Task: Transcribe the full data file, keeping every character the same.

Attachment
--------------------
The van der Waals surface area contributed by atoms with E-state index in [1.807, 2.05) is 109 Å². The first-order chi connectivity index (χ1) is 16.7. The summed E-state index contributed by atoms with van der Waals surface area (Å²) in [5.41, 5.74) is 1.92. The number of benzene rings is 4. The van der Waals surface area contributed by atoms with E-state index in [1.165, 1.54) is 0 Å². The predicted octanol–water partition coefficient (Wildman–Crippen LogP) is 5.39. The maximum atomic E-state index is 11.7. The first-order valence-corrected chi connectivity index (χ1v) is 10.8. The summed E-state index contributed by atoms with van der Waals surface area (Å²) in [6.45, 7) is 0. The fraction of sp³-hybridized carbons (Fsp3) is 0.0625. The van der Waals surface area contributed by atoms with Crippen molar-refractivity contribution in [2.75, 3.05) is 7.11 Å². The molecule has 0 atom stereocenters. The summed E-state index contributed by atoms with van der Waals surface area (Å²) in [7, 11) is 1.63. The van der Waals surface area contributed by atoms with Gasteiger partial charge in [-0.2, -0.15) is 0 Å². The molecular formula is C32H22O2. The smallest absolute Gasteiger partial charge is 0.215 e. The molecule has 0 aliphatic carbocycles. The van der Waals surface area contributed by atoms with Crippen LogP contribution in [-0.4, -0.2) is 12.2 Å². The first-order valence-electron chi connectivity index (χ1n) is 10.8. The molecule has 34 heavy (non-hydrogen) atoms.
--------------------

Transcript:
The van der Waals surface area contributed by atoms with E-state index in [1.807, 2.05) is 109 Å². The first-order chi connectivity index (χ1) is 16.7. The summed E-state index contributed by atoms with van der Waals surface area (Å²) in [5.41, 5.74) is 1.92. The number of benzene rings is 4. The van der Waals surface area contributed by atoms with E-state index in [1.165, 1.54) is 0 Å². The predicted octanol–water partition coefficient (Wildman–Crippen LogP) is 5.39. The maximum atomic E-state index is 11.7. The first-order valence-corrected chi connectivity index (χ1v) is 10.8. The summed E-state index contributed by atoms with van der Waals surface area (Å²) in [6.45, 7) is 0. The fraction of sp³-hybridized carbons (Fsp3) is 0.0625. The van der Waals surface area contributed by atoms with Crippen molar-refractivity contribution in [2.75, 3.05) is 7.11 Å². The molecule has 0 atom stereocenters. The summed E-state index contributed by atoms with van der Waals surface area (Å²) in [7, 11) is 1.63. The van der Waals surface area contributed by atoms with Gasteiger partial charge in [-0.2, -0.15) is 0 Å². The molecular formula is C32H22O2. The smallest absolute Gasteiger partial charge is 0.215 e. The molecule has 0 aliphatic carbocycles. The van der Waals surface area contributed by atoms with Crippen LogP contribution in [-0.4, -0.2) is 12.2 Å². The first-order valence-electron chi connectivity index (χ1n) is 10.8. The molecule has 34 heavy (non-hydrogen) atoms.